CFO to CEO: What happens if we invest in developing our people and they leave us?
CEO: What happens if we don’t, and they stay?
Being an effective leader involves making tough decisions that balance business needs with ethics and values. A previous blog post examined how ethical leadership can smoothen conflict while meeting employee expectations.
But what constitutes unethical behavior at work? Some companies clearly articulate these in employee handbooks and corporate policy. For example, theft, embezzlement, harassment, and corruption are well-known examples of unethical behavior. But some aspects are often not explicitly stated, and many may view them as being simply inappropriate rather than unethical. Some examples are:
- Using one’s position as a leader to promote employees in exchange for sexual favors or because they are a relative (nepotism) or engaging in fraud.
A 2007 study into the causes and effects of top management fraud found that it depletes a society’s moral climate, social capital, and confidence in the free market system including corporate leaders and politicians.
- Taking advantage of an employee’s desperation to insist on overtime or difficult deadlines without adequate compensation.
This case study found that a quarter of the employees working overtime are forced to do so by their higher-ups under threat of losing their jobs. Mental health problems like stress, overeating, insomnia, and depression are proven consequences of consistently working overtime.
- Harassing an employee for mistakes and taking credit for their work.
Lisa Quast, a career coach and business consultant, advises that most employees make mistakes when trying something new. Encouraging them for their initiative, innovation, and confidence, instead of blaming them excessively for mistakes, can significantly boost employee morale and engagement.
- Having unrealistic expectations of quality, turnaround time, availability, and working hours, which adds up to an abusive work culture.
A study examining abusive workplace environments characterized by workplace bullying, harassment, etc., finds that such behavior increases the organizational cost by eroding positive company image, self-esteem, employee morale and health, leading to high turnover and absenteeism.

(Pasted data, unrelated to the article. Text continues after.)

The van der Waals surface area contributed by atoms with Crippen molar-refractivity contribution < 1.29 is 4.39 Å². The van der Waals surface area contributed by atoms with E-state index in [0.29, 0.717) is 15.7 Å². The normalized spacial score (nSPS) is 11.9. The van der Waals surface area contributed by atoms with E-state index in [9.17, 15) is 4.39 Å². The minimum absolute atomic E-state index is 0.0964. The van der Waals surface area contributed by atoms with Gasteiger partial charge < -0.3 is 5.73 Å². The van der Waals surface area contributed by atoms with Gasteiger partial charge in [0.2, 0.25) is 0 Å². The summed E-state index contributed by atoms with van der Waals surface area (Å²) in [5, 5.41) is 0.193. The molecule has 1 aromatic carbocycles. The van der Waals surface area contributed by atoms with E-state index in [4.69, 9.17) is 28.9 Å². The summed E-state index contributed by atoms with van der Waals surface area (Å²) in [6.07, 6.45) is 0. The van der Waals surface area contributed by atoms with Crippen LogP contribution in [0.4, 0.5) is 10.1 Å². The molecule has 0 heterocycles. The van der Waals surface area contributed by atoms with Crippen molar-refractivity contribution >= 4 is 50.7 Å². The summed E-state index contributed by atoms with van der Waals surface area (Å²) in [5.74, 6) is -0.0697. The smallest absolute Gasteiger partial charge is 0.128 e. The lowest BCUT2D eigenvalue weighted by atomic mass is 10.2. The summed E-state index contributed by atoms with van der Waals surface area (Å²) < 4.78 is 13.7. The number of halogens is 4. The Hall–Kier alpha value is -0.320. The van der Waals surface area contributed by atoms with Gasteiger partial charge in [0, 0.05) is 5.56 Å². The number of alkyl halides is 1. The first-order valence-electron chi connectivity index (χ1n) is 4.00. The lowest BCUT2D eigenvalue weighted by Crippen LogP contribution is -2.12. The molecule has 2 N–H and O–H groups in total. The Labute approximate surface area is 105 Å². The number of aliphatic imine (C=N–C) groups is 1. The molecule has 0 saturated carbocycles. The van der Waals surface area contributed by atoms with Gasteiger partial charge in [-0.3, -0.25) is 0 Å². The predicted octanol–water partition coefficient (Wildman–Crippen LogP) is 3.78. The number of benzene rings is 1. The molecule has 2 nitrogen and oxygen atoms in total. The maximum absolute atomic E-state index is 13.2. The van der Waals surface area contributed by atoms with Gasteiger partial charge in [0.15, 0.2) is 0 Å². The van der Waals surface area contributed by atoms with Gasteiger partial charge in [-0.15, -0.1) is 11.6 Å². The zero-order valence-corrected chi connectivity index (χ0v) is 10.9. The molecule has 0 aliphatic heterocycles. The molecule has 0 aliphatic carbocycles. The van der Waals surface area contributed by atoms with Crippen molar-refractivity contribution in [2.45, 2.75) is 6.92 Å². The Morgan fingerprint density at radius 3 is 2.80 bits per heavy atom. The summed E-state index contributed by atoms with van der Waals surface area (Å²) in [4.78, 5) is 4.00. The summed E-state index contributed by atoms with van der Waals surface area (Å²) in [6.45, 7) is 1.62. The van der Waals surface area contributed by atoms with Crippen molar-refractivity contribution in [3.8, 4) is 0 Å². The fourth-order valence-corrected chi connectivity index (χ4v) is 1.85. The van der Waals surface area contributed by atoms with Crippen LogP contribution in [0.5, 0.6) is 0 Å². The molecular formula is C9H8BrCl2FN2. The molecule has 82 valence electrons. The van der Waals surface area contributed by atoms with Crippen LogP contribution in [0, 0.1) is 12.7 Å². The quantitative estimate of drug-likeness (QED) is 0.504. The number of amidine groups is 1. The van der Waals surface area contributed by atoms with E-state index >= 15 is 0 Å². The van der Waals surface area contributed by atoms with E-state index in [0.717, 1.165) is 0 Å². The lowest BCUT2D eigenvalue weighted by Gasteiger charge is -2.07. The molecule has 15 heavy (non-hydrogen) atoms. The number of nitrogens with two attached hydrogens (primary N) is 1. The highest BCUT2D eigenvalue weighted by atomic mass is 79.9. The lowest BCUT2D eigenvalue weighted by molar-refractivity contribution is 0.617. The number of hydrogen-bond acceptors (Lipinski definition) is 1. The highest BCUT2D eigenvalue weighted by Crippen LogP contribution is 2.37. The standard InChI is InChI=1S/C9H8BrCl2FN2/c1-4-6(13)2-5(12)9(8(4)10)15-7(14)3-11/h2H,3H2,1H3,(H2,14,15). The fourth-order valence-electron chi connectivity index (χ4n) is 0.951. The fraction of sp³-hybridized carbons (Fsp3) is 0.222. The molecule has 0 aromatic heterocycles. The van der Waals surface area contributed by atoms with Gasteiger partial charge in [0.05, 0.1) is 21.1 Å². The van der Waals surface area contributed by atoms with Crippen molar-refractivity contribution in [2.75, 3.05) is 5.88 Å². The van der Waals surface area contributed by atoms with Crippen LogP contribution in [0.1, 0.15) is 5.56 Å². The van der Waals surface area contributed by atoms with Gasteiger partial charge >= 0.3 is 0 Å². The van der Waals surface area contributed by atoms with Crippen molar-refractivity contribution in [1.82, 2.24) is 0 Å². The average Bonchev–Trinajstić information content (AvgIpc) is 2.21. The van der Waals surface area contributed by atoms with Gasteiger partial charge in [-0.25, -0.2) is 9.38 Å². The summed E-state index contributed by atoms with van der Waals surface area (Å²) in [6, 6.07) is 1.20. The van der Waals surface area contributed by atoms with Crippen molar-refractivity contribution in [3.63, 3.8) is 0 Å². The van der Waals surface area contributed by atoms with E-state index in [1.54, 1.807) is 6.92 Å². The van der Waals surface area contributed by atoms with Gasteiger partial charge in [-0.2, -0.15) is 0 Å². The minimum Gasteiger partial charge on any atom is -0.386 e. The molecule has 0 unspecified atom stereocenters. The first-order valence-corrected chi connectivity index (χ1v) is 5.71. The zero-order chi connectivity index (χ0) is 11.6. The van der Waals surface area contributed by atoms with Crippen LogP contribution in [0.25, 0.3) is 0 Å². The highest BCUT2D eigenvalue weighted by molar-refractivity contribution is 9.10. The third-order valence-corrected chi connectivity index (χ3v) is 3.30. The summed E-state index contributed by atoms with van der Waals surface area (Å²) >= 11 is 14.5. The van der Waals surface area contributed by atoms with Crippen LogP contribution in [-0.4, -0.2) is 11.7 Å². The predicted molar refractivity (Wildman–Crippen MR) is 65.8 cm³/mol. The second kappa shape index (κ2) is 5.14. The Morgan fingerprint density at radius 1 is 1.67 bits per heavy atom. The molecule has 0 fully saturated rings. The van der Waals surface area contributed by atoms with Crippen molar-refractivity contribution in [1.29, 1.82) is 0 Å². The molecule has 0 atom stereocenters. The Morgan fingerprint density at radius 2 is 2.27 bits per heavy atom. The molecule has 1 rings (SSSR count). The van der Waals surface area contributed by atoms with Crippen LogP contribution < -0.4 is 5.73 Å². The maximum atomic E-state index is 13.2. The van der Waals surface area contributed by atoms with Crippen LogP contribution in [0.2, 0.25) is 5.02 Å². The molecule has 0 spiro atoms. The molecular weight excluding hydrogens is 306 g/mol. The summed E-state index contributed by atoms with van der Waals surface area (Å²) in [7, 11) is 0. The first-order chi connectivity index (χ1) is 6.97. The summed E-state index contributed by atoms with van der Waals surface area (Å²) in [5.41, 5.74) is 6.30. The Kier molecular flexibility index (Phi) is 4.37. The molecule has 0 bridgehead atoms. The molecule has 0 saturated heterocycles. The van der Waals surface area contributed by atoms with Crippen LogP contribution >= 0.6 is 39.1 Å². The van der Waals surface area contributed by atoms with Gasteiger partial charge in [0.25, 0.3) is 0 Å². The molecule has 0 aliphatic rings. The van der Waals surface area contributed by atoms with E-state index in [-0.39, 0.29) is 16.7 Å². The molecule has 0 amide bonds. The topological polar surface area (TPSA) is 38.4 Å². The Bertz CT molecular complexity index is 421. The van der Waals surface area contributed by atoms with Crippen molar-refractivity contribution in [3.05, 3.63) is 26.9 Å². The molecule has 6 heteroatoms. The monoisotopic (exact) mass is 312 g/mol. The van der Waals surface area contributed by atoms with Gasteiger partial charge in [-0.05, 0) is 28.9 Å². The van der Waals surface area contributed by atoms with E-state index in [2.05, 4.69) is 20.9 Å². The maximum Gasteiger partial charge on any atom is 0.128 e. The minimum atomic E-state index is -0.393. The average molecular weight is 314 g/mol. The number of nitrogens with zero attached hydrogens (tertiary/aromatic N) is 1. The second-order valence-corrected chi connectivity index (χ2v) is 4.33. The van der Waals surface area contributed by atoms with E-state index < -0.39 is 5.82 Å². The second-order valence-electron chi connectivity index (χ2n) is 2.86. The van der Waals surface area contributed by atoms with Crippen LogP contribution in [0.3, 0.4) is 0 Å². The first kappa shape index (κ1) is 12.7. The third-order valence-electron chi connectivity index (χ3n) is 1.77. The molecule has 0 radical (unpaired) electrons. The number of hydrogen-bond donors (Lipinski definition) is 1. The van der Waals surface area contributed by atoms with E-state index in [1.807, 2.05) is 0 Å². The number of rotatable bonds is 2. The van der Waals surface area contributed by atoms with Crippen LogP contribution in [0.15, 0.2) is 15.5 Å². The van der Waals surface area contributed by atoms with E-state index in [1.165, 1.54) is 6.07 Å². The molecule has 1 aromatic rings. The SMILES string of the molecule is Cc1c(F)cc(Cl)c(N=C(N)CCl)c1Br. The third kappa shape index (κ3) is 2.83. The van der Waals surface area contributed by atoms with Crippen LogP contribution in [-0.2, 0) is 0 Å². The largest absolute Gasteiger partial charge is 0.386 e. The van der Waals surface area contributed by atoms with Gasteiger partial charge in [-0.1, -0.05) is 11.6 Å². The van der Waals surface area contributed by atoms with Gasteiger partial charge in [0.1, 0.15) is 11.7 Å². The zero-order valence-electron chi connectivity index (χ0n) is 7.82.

All of these instances do amount to unethical leadership and can cause negative sentiment at work, when not addressed in time.
Being an ethical leader
While employees have a handbook on appropriate workplace behaviors, the rules for leaders are often verbal rather than written, which can lead to ambiguity. Here are some guidelines for managers to follow to ensure they are on track to being ethical leaders:
- Be respectful and impartial in the treatment of employees, particularly when setting expectations and awarding recognition.
- Be accountable when it comes to organizational money, expenditure, interactions, and procedure.
- Be confidential about personal and proprietary information that belongs to employees and the organization.
- Be honest about one’s professional mission as well as the organizational vision. Take onus of achievements as well as mistakes and be open to apologies when needed.
As Azim Premji, tech leader and Founder Chairman of Wipro Limited reminds us, “The real threat to business is from within, from poor ethical standards and lack of integrity that can do incalculable harm… Employees must know that compliance is not a tick-box activity and they ought to witness their organizations transcend compliance and infuse ethical practices into everyday action.”